Review: Wizards of the Coast – Dragonlance: Shadow of the Dragon Queen (Dungeons & Dragons)

Dragonlance: Shadow of the Dragon Queen
Dragonlance: Shadow of the Dragon Queen is an epic fantasy campaign for Dungeons & Dragons, written by Justice Arman, Brian Cortijo, Kelly Diggers, Dan Dillon, Ari Levitch, Renee Knipe, Ben Petrisor, Mario Ortegon, Erin Roberts, and James L. Sutter and published by Wizards of the Coast.
By Dave Pierson

Learn more about Dragonlance: Shadow of the Dragon Queen here
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The Homebrew DM’s Perception

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Wizards of the Coast, Dragonlance: Shadow of the Dragon Queen, 2022

Piers Anthony, Terry Brooks, Tracy Hickman, and Margaret Weis. Growing up, it was these authors and their imaginary tales that grew my love for fantasy. When Wizards of the Coast announced they were finally returning to the world of Tannis Half-Elven and the twins, Caramon and Raistlin Majere, I was excited and looking forward to exploring my childhood once again. But I was also cautiously optimistic. Would the return be fruitful? I had read and played around with the Unearthed Arcanas – would it be more of the same?

It’s been a few months since DragonLance: Shadow of the Dragon Queen was released, but I really wanted to put this one through it’s paces. Just as all typical releases have been recently, Wizards follows the same pattern: couple chapters spent on lore and some character options and then the adventure itself. Round it out with an appendix of monsters and magic items and you are all set. Although the adventure fits well within the world of Krynn, and expands on the world as not seen before, it isn’t the same cast of characters that we are all used to. Instead, this adventure, at its heart, is a story of war. Invasion. So, what makes this different from past war stories? For starters, it’s the lore behind the scenes. True homage to the novels and world of Krynn, even if you didn’t know much before, the first chapter sets you up with enough knowledge to feel comfortable. And this truly is a fully fledged adventure that can take you from level 1 to 11, and really allows you to develop your character with many options along the way. You may lose some friends along the way, but you will find glory in defending the innocents. This campaign is truly a knockout for all.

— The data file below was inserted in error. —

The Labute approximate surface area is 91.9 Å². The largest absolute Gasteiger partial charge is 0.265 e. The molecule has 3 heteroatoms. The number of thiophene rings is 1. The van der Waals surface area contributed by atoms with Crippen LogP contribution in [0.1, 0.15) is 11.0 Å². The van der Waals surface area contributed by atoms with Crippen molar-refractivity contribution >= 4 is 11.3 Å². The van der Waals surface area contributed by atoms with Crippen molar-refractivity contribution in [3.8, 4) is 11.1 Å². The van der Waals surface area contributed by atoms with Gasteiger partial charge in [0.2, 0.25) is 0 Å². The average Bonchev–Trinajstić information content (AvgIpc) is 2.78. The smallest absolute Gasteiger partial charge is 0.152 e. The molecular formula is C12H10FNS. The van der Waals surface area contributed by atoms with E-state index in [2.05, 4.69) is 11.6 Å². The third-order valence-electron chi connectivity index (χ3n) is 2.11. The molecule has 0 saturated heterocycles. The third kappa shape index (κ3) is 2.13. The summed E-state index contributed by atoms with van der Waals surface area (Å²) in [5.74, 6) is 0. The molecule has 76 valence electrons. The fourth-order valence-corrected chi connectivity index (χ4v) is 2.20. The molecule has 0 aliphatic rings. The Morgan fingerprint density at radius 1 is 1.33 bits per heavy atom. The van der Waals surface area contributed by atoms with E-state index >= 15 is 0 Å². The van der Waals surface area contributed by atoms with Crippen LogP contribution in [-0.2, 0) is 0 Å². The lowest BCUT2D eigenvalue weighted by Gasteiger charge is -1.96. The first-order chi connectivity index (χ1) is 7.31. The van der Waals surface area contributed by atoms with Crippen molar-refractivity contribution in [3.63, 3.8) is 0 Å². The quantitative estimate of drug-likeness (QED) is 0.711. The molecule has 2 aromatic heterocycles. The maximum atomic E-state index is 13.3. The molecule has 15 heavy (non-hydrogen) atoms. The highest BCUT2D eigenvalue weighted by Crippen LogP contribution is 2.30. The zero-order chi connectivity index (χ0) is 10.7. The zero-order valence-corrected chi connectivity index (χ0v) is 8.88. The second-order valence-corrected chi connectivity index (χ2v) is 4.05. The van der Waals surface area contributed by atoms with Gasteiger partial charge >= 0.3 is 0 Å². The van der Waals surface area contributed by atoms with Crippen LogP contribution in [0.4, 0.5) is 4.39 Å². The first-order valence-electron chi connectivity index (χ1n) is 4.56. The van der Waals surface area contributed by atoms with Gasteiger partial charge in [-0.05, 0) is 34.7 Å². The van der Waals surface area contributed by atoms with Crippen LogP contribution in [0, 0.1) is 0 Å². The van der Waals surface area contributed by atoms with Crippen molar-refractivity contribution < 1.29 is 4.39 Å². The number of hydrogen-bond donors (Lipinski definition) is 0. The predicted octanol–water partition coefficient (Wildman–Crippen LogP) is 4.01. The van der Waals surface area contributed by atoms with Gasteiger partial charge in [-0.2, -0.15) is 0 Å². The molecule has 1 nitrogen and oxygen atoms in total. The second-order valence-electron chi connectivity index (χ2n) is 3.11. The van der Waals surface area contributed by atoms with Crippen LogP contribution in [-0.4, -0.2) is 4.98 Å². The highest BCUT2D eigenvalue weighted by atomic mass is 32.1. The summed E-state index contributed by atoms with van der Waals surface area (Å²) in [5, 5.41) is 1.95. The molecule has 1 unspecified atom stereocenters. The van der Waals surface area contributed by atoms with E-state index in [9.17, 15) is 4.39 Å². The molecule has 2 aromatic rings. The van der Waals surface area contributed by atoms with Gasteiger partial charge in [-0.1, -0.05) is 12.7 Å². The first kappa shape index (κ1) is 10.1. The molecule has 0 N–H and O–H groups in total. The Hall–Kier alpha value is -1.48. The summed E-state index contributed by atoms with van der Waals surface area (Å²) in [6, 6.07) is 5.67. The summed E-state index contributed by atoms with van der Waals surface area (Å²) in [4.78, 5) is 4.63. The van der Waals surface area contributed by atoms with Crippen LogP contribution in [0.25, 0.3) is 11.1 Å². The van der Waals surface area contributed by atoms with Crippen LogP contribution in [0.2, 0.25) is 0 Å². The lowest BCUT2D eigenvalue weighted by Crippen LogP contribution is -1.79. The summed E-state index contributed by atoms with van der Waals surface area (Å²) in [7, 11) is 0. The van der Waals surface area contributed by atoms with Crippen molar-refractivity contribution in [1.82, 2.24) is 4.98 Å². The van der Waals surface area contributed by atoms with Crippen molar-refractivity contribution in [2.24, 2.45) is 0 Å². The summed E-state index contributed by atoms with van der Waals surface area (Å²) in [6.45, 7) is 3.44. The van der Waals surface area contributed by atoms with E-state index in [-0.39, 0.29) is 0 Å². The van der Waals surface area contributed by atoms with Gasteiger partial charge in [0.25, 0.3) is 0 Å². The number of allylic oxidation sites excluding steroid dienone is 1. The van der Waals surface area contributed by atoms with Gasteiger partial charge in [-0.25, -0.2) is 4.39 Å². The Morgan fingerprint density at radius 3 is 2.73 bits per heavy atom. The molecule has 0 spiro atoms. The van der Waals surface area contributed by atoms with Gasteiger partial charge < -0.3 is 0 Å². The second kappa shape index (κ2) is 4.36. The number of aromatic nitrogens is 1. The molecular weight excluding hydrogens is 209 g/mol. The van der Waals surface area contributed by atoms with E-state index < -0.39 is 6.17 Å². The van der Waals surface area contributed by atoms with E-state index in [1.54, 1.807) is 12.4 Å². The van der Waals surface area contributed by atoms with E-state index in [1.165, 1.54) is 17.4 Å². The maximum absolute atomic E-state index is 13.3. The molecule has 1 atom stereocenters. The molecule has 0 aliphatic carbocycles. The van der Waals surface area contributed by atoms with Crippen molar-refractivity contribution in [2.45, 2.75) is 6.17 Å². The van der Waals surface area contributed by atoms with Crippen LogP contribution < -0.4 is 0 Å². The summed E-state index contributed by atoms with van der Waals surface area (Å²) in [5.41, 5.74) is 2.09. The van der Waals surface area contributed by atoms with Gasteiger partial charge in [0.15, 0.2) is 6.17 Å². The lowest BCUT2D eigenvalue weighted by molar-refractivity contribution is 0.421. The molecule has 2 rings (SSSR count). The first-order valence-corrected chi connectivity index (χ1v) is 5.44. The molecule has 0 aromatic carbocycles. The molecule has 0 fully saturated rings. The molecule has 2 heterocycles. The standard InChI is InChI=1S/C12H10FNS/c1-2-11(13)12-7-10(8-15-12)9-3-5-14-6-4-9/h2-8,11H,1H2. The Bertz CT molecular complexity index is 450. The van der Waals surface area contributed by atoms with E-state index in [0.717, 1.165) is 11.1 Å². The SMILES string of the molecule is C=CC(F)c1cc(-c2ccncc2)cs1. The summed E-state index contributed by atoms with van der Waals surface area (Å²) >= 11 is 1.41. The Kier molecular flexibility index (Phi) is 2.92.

There’s plenty that a homebrew DM can take from this adventure and incorporate into their world. For starters, if you truly are trying to incorporate an invasion storyline into your campaign, you can’t go wrong here. You could easily plant seeds of something coming their way and even if your PCs don’t grab the hook and investigate, let the invasion happen and run it’s course. Your players may find that things in their world have changed if all of a sudden the invasion is successful. Also, continuing the theme of Lunar powers, there is the sorcerer subclass centered around those powers and depending on the stage of the moon, your character can have a different set of spells available to them. I also really enjoyed the death dragons and the different variety of draconian that I could set against my PCs. New threats they have not faced before.

By far this was one of Wizards better releases and did well to expand the world of Krynn. What I truly hope is that they don’t abandon the setting like many of the other works. Continue to push and expand the setting, bringing more adventures and more arcs that we can build upon. However, I fear that with One DnD on the horizon, we might not want to hold our breath.

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